Older people encouraged to adopt pets in order to combat loneliness
17th August 2015
A government minister has suggested that interaction with animals should be encouraged, in order to help older people overcome loneliness and social isolation. Lord Prior, a welfare minister, would like local authorities to begin recommending the adoption of a pet to lonely pensioners in a bid to tackle the problem. This follows a recent report that revealed more than one million older people can go an entire month without speaking to anyone, which was branded by health secretary Jeremy Hunt as a ‘national shame’.
In the House of Lords, Lord Prior of Brampton was asked by Lord Hanningfield if the government had made any strategies for encouraging older people to adopt or interact with pets. The question was raised because of research that has shown that pet ownership can enhance people’s lives, with one of these benefits being that loneliness and social exclusion is lessened. Other benefits include a lower risk of a heart attack and reduced levels of anxiety.
Local authorities encouraged to recommend interaction with pets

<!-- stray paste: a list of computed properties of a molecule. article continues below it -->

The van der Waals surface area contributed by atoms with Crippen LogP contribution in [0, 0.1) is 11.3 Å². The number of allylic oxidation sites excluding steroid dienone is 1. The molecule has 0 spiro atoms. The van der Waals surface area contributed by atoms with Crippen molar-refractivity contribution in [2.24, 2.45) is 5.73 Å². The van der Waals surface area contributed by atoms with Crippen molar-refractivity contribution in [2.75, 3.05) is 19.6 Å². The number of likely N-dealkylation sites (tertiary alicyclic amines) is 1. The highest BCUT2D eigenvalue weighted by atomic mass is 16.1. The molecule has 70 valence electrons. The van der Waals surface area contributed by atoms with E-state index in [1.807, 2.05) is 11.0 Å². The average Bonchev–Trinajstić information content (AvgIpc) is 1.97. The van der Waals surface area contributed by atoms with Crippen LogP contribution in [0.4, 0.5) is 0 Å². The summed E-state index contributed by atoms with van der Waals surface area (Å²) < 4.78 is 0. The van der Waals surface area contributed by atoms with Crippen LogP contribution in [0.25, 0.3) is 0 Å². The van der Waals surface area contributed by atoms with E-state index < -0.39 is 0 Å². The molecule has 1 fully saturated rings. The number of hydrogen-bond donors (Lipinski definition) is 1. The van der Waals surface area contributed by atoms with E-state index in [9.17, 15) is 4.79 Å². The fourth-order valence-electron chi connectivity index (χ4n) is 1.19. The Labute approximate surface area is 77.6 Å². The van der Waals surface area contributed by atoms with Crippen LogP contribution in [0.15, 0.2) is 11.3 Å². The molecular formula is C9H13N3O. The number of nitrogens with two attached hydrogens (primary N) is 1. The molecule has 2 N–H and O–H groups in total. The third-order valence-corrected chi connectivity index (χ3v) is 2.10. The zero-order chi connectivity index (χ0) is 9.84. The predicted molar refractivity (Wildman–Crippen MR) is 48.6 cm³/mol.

In response, according to a Telegraph article, Lord Prior suggested that it would be appropriate for local authorities to suggest the adoption of a pet to those who are ‘lonely or depressed’. However, he also stated that this would depend on the individual’s health and the specific needs of their condition. For example, a pet could prove to be a lifeline for someone who is unable to leave their home often, due to being reliant on a wheelchair or a stairlift in the home.
Studies have suggested that loneliness is twice as deadly as obesity, which is putting pressure on the government to provide support for those who are affected. However, Jeremey Hunt has warned that the NHS cannot be held solely responsible for looking after older people, which is why he recently called for the help of society.
A spokesman for Age UK said that pets “can be a great comfort, providing companionship if we live alone or don’t have regular contact with friends and family”, although this may not be for everyone as our article ‘Should you get a pet to combat loneliness?’ explains.
Image Credit: Smabs Sputzer (flickr.com)
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